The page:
Antibiotics found to raise risk of diabetes over 50%

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by: Julie Wilson

Antibiotic overuse

(NaturalNews) It’s well known that the overuse of overuse of antibiotics can often do more harm than good, leading to a variety of health effects, some of which can be chronic in nature affecting your everyday life and well-being.

However, not as well known is the potential connection between antibiotics and diabetes, which is described in the results of a new study identifying a clear link between the two.

“Those given five or more prescriptions over a period of up to 15 years are up to 53 per cent more likely to develop Type 2 diabetes [emphasis added]” as opposed to those given antibiotics “just once or never,” states a report by the UK’s Express.

“Evidence that bacteria in the human gut may influence nutrient metabolism is accumulating,” wrote the study’s authors, who published their findings in the Journal of Clinical Endocrinology & Metabolism.

The Denmark-based research tracked 170,404 patients with Type 2 diabetes and 1.3 million healthy people between January 1, 2000, and December 31, 2012, finding that the risk for developing diabetes was highest among those given antibiotics “that are effective against a narrow range of bacteria.”

“In our research we found people who have Type 2 diabetes used significantly moreantibiotics up to 15 years prior to diagnosis compared to healthy controls,” explained the study’s lead author, Dr. Kristian Mikkelsen.

29 million Americans have diabetes, up 3 million from 2010


Researchers said their results support “the possibility that antibiotics exposure increases type 2 diabetes risk. However, the findings may also represent an increased demand for antibiotics from increased risk of infections in patients with yet-undiagnosed diabetes.”

Dr. Mikkelsen said: “Although we cannot infer causality from this study, the findings raise the possibility that antibiotics could raise the risk of Type 2 diabetes.”

The study found that those who had Type 2 diabetes filled out on average 0.8 prescriptions for antibiotics per year, while non-diabetics filled out 0.5 prescriptions per year.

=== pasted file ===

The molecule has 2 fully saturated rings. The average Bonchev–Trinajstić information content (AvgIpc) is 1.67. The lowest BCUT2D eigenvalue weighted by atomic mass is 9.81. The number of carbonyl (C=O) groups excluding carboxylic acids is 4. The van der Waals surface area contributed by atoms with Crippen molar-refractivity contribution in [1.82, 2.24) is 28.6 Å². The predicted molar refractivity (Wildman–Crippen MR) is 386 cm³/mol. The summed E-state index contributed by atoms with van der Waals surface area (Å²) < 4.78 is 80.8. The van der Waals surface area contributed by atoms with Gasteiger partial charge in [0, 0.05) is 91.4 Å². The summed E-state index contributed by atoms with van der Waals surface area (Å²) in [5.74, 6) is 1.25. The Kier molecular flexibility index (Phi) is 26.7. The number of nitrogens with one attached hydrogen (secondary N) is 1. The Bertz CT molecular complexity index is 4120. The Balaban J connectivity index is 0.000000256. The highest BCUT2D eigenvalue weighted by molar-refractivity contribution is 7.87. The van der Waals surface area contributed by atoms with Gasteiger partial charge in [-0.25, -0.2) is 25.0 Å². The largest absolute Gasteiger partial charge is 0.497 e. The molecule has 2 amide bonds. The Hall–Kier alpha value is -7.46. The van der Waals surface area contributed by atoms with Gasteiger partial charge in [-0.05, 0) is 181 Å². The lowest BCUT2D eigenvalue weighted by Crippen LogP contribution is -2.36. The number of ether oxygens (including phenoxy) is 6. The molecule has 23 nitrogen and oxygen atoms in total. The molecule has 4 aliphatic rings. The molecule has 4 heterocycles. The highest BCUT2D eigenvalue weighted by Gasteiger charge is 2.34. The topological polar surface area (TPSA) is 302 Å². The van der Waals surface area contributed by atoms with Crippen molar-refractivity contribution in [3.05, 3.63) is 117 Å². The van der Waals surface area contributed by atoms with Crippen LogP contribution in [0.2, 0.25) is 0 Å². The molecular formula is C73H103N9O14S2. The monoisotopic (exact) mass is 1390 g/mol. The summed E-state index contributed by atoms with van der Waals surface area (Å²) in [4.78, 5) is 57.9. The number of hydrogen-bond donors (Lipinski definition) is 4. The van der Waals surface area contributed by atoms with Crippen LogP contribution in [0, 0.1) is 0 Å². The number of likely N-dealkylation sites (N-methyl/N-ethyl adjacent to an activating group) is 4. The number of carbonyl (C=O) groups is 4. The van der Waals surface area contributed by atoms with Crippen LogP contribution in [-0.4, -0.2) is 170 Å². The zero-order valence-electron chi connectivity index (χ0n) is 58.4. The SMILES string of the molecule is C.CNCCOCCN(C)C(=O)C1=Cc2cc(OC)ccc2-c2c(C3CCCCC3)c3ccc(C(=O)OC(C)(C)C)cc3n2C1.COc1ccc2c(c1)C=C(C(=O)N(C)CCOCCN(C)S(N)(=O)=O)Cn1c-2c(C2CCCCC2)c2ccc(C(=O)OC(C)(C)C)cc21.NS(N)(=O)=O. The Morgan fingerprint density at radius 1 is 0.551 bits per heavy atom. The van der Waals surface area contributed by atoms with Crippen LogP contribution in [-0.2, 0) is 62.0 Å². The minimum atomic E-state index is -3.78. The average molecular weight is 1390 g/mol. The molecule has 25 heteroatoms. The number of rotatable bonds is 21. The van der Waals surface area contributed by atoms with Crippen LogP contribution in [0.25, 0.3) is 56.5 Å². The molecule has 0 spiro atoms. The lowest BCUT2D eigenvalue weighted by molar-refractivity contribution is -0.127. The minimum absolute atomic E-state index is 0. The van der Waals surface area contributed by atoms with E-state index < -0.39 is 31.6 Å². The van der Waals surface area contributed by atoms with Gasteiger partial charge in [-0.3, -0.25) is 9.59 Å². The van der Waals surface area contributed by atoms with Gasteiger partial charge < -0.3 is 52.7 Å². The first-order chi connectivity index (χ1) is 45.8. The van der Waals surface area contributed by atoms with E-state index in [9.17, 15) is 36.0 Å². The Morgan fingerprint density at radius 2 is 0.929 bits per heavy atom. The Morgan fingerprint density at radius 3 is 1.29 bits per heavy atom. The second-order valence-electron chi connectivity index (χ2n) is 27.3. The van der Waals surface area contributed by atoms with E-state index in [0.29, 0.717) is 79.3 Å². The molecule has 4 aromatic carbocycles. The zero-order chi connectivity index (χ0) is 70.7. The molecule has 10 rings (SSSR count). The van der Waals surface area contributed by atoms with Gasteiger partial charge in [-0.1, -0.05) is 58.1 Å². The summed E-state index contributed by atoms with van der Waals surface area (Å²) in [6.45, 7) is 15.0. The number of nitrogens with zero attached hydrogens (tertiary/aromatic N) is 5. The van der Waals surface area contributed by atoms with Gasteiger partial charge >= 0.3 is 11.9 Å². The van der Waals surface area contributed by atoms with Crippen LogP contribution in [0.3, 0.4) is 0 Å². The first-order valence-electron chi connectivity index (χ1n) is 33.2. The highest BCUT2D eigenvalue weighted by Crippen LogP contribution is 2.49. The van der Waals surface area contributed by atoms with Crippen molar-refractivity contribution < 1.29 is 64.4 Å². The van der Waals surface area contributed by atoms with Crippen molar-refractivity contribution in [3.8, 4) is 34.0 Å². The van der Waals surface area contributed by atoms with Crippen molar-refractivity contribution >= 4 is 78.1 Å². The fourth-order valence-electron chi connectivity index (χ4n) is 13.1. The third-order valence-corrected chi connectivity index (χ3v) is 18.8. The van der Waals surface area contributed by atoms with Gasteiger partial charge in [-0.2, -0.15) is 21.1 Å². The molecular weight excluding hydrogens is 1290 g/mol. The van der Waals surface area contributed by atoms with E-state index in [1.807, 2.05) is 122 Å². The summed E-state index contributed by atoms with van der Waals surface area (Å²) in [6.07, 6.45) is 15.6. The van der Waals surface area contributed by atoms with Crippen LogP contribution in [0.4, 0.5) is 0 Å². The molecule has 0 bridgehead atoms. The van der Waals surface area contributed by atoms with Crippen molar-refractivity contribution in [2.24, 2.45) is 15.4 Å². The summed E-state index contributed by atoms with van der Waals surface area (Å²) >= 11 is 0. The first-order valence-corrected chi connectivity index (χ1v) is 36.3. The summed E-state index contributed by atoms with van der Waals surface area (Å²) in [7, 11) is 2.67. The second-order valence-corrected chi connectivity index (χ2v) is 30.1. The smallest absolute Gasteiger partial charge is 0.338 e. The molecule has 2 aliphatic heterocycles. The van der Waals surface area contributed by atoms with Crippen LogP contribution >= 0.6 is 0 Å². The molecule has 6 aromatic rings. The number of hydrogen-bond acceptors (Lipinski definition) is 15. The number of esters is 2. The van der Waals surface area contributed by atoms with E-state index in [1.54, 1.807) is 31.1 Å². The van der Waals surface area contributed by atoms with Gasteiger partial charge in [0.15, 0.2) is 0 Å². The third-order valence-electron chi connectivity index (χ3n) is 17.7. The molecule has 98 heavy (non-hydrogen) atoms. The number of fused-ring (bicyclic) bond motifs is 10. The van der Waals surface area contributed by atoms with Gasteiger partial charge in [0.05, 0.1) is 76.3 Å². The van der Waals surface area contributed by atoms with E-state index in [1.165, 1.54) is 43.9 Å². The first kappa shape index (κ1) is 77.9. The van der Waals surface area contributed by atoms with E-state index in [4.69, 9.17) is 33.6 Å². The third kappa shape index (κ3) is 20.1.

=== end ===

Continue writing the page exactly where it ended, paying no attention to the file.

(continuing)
“The influence of other key risk factors could not be ruled out and it might be that obesity and Type 2 diabetes cause an increased use of antibiotics, because both are thought to increase the risk of infection,” said Dr. Richard Elliott, research communications officer at Diabetes UK.

“Further investigation into long-term effect of antibiotic use on sugar metabolism and gut bacteria composition could reveal valuable answers about how to address this public health crisis,” Dr. Mikkelsen said. “Patterns in antibiotic use may offer an opportunity to prevent the development of the disease or to diagnose it early.”

While the link between taking antibiotics and developing diabetes is not yet definitive, we do know for sure that these drugs can have lasting effects on the body; as the Expressreports, antibiotics have the ability to alter healthy gut bacteria for up to 60 years.

Antibiotic overuse may cause unwanted medical conditions


John W. Anderson and Larry Trivieri wrote in their book titled Alternative Medicine:

Antibiotics are valuable drugs when used appropriately, but the evidence today points to massive overuse.

Antibiotics are often prescribed for medical conditions that do not warrant them. For instance, they are routinely given for colds, but many colds are the result of viral infections, and while antibiotics kill bacteria, they have no effect on viruses.

The use of antibiotics can also result in a variety of side effects due to the way their powerful actions interfere with the delicate balance of the body’s systems. This can result in the destruction of the “friendly” bacteria in the body, leading to yeast overgrowth, both locally (vaginal infections) and systemically (candidiasis); interference with nutrient absorption; the develop- ment of food allergies; recurrent ear infections; and immune suppression, as evidenced by the large percentage of adults suffering from chronic fatigue syndrome who have histories of recurrent antibiotic treatment as children or adolescents.

Sources:

CDC.gov

Press.Endocrine.org

NCBI.NLM.NIH.gov

Express.co.uk

Trivieri, Larry; and Anderson, John W. Alternative Medicine: The Definitive Guide. Berkeley: Celestial Arts. 2002.

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